No job is done until the paper work is done.  This re-enactor is is showing how a report was made on a typewriter. 


This group was new this year.  My understanding is that the Nationalist Chinese Soldiers are students in the US.  Note that they are wearing sandals.  In talking with another Chinese re-enactor that had boots he stated that boots or sandals depended on the commanding general.

The Airshow before the Airshow:  This had been going on ever since before the gates opened as ten of the warbirds were giving rides and taking off and landing on a continuing basis.  When I was done touring the rest of the displays and came back to my seat I took some photos of the activity.  In the first 13 minutes after I returned there were two landings and four take-offs.


11:18 


11:23


11:24.  The PT-19 launched right after the Helldiver from mid field.


11:28


11:30


11:31
 

The Airshow


The show does a the traditional warbird style that starts with the liaisons and ends with fighters and bombers.  Here the Interstate L-6 from the CAF Avenger Squadron typifies the liaison fly-by.


This Bishop Stampe owned by Richard Smith of Andover, NJ was one of several trainers that were on aerial parade.


As was this Ryan PT-22.


1:31.  Going out with another group of riders.


"Valiant Echoes" flown by veteran pilot Michael Kennedy is the only BT-13 aerobatic routine in the country.


Seven T-6s gave us several different formation passes.


Kevin Russo did his normal outstanding T-6 aerobatic routine.


Naval aircraft were up next.








Something that was added about five years ago was the re-creation of the flag raising on Iwo Jima.


This is the first time in many years I have seen C-46 "Tinker Belle" taxi out for an airshow performance.  It was great to see and hear her back in action.


Here the C-46 lines up for her photo pass while the "Yankee Warrior" air crew and L-3 pilot get ready for their part of the show.


Very nice photo pass!


 CAF C-45.


C-46 "Tinker Belle" makes her landing.


Yankee Air Force C-47.


3:33 PM as "Yankee Lady" lands.  This was as about as close as we got on Saturday to a B-17 performance in the show due to the show being 20 minutes behind and the B-17 doing a paid ride tour which interfered with the B-17 then being ready to fly in the show.  The B-17 was supposed to launch with the B-25s which were next up but it could not unload its passengers and and get ready to fly the show in time.  I was listening to all of this on the aviation scanner and also when air boss cancelled out the B-17 because he was running behind, which he blamed on having to launch and recover the all ride aircraft during the show.  Then the narrator got on the microphone and told all of us the B-17 would not perform because ten persons had paid $425 a head for rides on the B-17 and that had to be done.  What he seems to have forgotten is that the thousands of us out there in the crowd paid $20-25 apiece to get in and apparently we didn't count.  While we support the warbird ride program and commend WWII Weekend for supporting the warbird ride programs they can not interfere with the flying of the warbirds in the show.  That's one of the main reasons the spectators come out to the event.  Hopefully WWII Weekend can get this resolved in the future.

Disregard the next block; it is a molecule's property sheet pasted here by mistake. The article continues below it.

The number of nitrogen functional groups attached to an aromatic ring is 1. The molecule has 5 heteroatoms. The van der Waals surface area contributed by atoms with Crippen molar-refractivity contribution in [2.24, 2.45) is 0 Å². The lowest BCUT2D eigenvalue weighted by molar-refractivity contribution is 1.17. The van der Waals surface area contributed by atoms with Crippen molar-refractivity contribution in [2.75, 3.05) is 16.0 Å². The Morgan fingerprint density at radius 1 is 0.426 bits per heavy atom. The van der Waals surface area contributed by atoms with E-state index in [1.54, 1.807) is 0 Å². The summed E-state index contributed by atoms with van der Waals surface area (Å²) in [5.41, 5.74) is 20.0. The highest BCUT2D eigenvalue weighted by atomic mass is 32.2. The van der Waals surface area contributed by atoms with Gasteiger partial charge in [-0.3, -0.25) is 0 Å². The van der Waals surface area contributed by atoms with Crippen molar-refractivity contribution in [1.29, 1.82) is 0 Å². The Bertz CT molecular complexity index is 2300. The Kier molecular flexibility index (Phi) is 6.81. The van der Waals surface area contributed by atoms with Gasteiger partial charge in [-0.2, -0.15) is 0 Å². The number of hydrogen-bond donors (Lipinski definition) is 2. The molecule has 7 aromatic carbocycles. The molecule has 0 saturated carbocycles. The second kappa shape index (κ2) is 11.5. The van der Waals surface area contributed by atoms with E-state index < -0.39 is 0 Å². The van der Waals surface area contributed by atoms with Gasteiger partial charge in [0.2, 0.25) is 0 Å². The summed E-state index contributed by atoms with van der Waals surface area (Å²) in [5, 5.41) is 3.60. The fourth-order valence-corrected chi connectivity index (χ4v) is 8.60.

B-25s fire up for their portion of the show.


 In order to maximize spectator satisfaction with the exception warbirds that give rides and operate all day from the hot ramp, the rest of the warbirds that fly in the show are kept in the display area and then tugged out for the airshow flights. They are then tugged back in afterwards.  This keeps the marshalling team hopping but they always have the aircraft out on the hot ramp ready to go to fly at the proper time. Here the C-46 is being tugged back in.  Note the location of the C-54 at the right edge of the photo as a reference point.


Now the C-46 has moved past the C-54 and is almost back to her display location.  This is a really big aircraft to be moving around a small area with with spectators about.  But the ground crew uses what we call the "Flying Rope" to move people out of the way for the plane to pass.  Always a great job by the marshalling team to make the show happen safely and on time.


Here she comes!!!  "Fifi" on the takeoff roll!  For this series of shots I shifted my position to the west to try and get a different prospective of her takeoff.


WWII Weekend does a real good job of tying to make sure the that the field is sanitized of anything non WWII.  Most if not all other airshows have the ubiquitous golf carts driving around on various missions. Not here.  But they have overlooked these vehicles that are in the area where the narrator, sound crew, air boss and FAA monitor reside.  There is no reason these people can't park their cars out with the rest of the workers and sanitize this area of modern vehicles.  The narrator, air boss and FAA monitor all work from the bed of a military truck as shown below to add to the reality but then lose it with their cars in the area.

 
Looks like the FAA monitor was a red head this year.  Note the WWII truck she and air boss are on.


Time is 4:09.